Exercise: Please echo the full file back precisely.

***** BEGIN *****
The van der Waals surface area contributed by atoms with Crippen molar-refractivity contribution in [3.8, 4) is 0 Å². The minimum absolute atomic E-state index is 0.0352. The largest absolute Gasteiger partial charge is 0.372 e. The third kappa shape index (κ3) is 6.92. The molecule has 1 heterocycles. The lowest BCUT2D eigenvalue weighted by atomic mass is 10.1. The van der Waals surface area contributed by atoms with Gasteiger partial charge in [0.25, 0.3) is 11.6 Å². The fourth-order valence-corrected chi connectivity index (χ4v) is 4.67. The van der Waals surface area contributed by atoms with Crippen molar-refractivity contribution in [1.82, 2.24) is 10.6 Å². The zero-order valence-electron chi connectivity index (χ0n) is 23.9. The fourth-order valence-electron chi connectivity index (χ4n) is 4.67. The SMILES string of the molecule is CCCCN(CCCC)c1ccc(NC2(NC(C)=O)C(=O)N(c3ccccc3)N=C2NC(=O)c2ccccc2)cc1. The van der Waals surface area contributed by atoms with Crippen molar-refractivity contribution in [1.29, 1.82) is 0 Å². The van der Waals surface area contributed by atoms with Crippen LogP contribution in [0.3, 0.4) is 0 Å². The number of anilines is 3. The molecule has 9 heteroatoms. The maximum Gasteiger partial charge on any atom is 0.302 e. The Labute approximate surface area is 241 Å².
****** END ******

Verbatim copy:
The van der Waals surface area contributed by atoms with Crippen molar-refractivity contribution in [3.8, 4) is 0 Å². The minimum absolute atomic E-state index is 0.0352. The largest absolute Gasteiger partial charge is 0.372 e. The third kappa shape index (κ3) is 6.92. The molecule has 1 heterocycles. The lowest BCUT2D eigenvalue weighted by atomic mass is 10.1. The van der Waals surface area contributed by atoms with Gasteiger partial charge in [0.25, 0.3) is 11.6 Å². The fourth-order valence-corrected chi connectivity index (χ4v) is 4.67. The van der Waals surface area contributed by atoms with Crippen molar-refractivity contribution in [1.82, 2.24) is 10.6 Å². The zero-order valence-electron chi connectivity index (χ0n) is 23.9. The fourth-order valence-electron chi connectivity index (χ4n) is 4.67. The SMILES string of the molecule is CCCCN(CCCC)c1ccc(NC2(NC(C)=O)C(=O)N(c3ccccc3)N=C2NC(=O)c2ccccc2)cc1. The van der Waals surface area contributed by atoms with Crippen molar-refractivity contribution in [1.29, 1.82) is 0 Å². The van der Waals surface area contributed by atoms with Crippen LogP contribution in [0.3, 0.4) is 0 Å². The number of anilines is 3. The molecule has 9 heteroatoms. The maximum Gasteiger partial charge on any atom is 0.302 e. The Labute approximate surface area is 241 Å².